Thursday, September 14, 2006

Philosophia Naturalis #1

Welcome to the première edition of a new science blog carnival. Since the idea and objectives of the carnival have been explained here, I won't repeat those comments now. Let's get right down to business.

It's been 50 years since "artificial intelligence" emerged as a recognized subject of enquiry in computer science (see here). And for even longer than that, a few individuals -- such as Alan Turing -- have speculated about the possibility that computers could "think". AI has been controversial the whole time. Turing proposed a test, the Turing Test, which he offered as a criterion for computers having the ability to think. There has been plenty of skepticism that a computer could actually pass the test anytime soon. And it has also been argued that even if a computer could pass it, that would not mean the computer could really think. Scott Aaronson of Shtetl-Optimized takes on one form of this argument in Alan Turing, moralist.

Reaching back somewhat further in time, Scott also channels Aesop with this fable of The physicists and the wagon. Not to be outdone, Dave Bacon, the Quantum Pontiff, fires back with a tale of The Computer Scientist and the Abominable Approximation. The dueling fabulists are really talking about quantum computers and the differing approaches of physicists and computer scientists.

Writing in eSkeptic Phil Molé argues against the possibility of AI from a different point of view. In A.I. Gone Awry he describes three different approaches that have been tried for implementing AI, and he explains why he thinks none of them can work.

Another example of philosophical controversies that are actively roiling the waters of modern science is the pitched battle going on in high-energy physics over string theory. Despite the theory's mathematical elegance, after several decades of active study, physicists have not yet come up with any clear way to test the theory, and many are now skeptical that such a test will turn up any time soon, if ever. Peter Woit of Not Even Wrong is one of the better-known skeptics, and Lee Smolin is another. Both have recently published books on the subject. In The Trouble With Physics Woit reviews Smolin's book.

The nice thing about science, the largest part of it anyway, is that most controversies are eventually resolved by an accumulation of evidence that strongly favors one hypothesis over all others. This seems to be happening now, finally, regarding the issue of "dark matter" in cosmology. Just a few weeks ago, new evidence was reported that strongly supports the existence of dark matter as an explanation for many puzzles about the seemingly anomalous behavior of visually observable matter. Sean Carroll at Cosmic Variance gives a comprehensive summary in Dark Matter Exists of what was found and what it means.

Having established that dark matter is real, the question remains: What is it? Another writer at Cosmic Variance, Mark Trodden, addresses this question in Identifying Dark Matter. This is a problem in particle physics rather than cosmology per se, though cosmological observations will almost certainly contribute to pinning down the answer. Basically, physicists are pretty sure that the standard model of particle physics isn't complete. There must be other particles and possibly other forces beyond those we know about. Not only are they needed to extend the standard model, but they're natural candidates for the "stuff" of dark matter.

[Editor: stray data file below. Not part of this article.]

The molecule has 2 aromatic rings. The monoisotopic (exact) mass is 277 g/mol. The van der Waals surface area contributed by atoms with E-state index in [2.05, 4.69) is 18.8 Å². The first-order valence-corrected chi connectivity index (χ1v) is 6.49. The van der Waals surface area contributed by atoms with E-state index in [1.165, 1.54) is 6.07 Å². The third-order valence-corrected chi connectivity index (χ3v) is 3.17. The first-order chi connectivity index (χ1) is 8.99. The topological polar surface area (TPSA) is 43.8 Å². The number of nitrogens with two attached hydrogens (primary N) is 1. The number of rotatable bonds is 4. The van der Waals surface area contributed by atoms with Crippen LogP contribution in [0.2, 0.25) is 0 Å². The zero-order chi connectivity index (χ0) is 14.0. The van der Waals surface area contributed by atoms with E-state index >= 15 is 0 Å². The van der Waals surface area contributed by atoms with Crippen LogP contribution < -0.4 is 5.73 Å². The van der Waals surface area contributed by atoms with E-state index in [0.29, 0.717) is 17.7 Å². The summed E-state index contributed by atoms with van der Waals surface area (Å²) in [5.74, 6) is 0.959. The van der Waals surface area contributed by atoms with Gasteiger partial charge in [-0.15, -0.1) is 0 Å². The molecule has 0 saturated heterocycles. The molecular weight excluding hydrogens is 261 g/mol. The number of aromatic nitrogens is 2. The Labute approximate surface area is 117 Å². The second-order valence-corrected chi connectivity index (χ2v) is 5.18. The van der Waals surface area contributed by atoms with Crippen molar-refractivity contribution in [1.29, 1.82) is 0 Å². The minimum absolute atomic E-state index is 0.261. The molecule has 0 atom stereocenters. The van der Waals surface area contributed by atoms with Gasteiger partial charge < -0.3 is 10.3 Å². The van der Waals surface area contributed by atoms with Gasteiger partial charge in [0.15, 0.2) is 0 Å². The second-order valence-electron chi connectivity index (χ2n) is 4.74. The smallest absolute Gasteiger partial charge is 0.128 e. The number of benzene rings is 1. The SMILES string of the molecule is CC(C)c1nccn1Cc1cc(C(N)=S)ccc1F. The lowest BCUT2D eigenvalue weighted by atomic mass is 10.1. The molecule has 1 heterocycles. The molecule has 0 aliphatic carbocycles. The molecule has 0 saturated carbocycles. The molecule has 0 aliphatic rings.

There's a "standard model" of cosmology too -- it's called the Big Bang. Though this model also has its skeptics, the present evidence in its favor is quite strong. And the recent findings about dark matter further bolster the theory. Actually, a big reason that skeptics of the Big Bang persist is that there are many misconceptions about the theory. Jon Voisey at The Angry Astronomer clears up some of them in The Big Bang – Common Misconceptions.

One aspect of the Big Bang about which there remains some uncertainty is the distance scale and correspondingly the amount of time that has elapsed since the initial singularity. Rob Knop at Galactic Interactions explains in Is the Universe a couple of billion years older than we thought? how astronomers try to measure distances. He then writes about recent research that raises questions about what we thought we knew regarding the cosmological distance scale -- and consequently how the figure of about 13.7 billion years for the length of time since the big bang could be 15% too low.

This length of time, otherwise known as "the age of the universe", is closely related to another quantity, the "Hubble constant". It's not really a constant, by the way, since it changes over the lifetime of the universe. It's more accurately called the Hubble parameter, and it expresses the rate at which distant galaxies are receding from us as a function of their distance, which is the key fact that Edwin Hubble discovered about 80 years ago. The value of this parameter at the present time is symbolized by H0, and it's usually expressed in units of kilometers per second per megaparsec. If you unwind that, the units are proportional to the reciprocal of time, and so 1/H0 has units of time. To a first approximation, this is the "age of the universe". (A decade or so ago, some astronomers thought H0 was larger than today's best consensus value. So it was feared that the universe could not be as old as the oldest known stars. This was unsettling to many people.) The upshot of the new distance measurements is that H0 might be even smaller than the current consensus, making the universe even older. Mollishka at {mollishka's title goes here} points out here that measurements of H0 still aren't that exact.

Although scientists haven't thought for quite a long time that Hubble's "constant" is really constant, there are other important "constants of nature" whose actual constancy has only recently (less than a decade) been seriously studied experimentally. Accounts of such investigations show up from time to time in the popular media, such as here. Reacting to that story, Rob Knop in Are the fundamental constants changing? writes to point out that possible variations in constants such as the speed of light, if they exist at all, are likely to be quite minute, even over the entire lifetime (14 or 15 billion years) of the universe. So it's undestandable that research that claims to have found such variations is very controversial. (In a subsequent correction, Rob notes that there is a more credible piece of research on this than the example he first chose.)